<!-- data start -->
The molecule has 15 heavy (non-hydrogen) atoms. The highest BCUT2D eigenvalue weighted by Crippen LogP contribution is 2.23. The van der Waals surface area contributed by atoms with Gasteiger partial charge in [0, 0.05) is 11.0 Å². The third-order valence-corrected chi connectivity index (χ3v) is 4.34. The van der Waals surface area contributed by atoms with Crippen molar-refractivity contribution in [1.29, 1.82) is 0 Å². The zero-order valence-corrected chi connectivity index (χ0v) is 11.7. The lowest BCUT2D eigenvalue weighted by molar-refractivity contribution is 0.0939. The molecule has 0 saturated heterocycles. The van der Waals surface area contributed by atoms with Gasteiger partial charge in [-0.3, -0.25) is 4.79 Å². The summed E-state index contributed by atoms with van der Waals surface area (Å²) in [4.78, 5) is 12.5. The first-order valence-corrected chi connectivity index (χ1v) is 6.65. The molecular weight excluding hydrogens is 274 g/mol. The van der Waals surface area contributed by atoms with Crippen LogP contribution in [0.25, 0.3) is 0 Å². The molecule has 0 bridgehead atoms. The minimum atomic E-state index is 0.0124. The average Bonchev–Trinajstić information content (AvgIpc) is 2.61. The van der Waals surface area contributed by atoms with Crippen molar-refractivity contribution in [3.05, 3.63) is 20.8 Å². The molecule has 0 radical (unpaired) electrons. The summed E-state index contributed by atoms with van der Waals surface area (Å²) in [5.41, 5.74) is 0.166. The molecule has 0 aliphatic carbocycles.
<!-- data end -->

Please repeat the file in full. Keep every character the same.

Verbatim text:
The molecule has 15 heavy (non-hydrogen) atoms. The highest BCUT2D eigenvalue weighted by Crippen LogP contribution is 2.23. The van der Waals surface area contributed by atoms with Gasteiger partial charge in [0, 0.05) is 11.0 Å². The third-order valence-corrected chi connectivity index (χ3v) is 4.34. The van der Waals surface area contributed by atoms with Crippen molar-refractivity contribution in [1.29, 1.82) is 0 Å². The zero-order valence-corrected chi connectivity index (χ0v) is 11.7. The lowest BCUT2D eigenvalue weighted by molar-refractivity contribution is 0.0939. The molecule has 0 saturated heterocycles. The van der Waals surface area contributed by atoms with Gasteiger partial charge in [-0.3, -0.25) is 4.79 Å². The summed E-state index contributed by atoms with van der Waals surface area (Å²) in [4.78, 5) is 12.5. The first-order valence-corrected chi connectivity index (χ1v) is 6.65. The molecular weight excluding hydrogens is 274 g/mol. The van der Waals surface area contributed by atoms with Crippen LogP contribution in [0.25, 0.3) is 0 Å². The molecule has 0 bridgehead atoms. The minimum atomic E-state index is 0.0124. The average Bonchev–Trinajstić information content (AvgIpc) is 2.61. The van der Waals surface area contributed by atoms with Crippen molar-refractivity contribution in [3.05, 3.63) is 20.8 Å². The molecule has 0 radical (unpaired) electrons. The summed E-state index contributed by atoms with van der Waals surface area (Å²) in [5.41, 5.74) is 0.166. The molecule has 0 aliphatic carbocycles.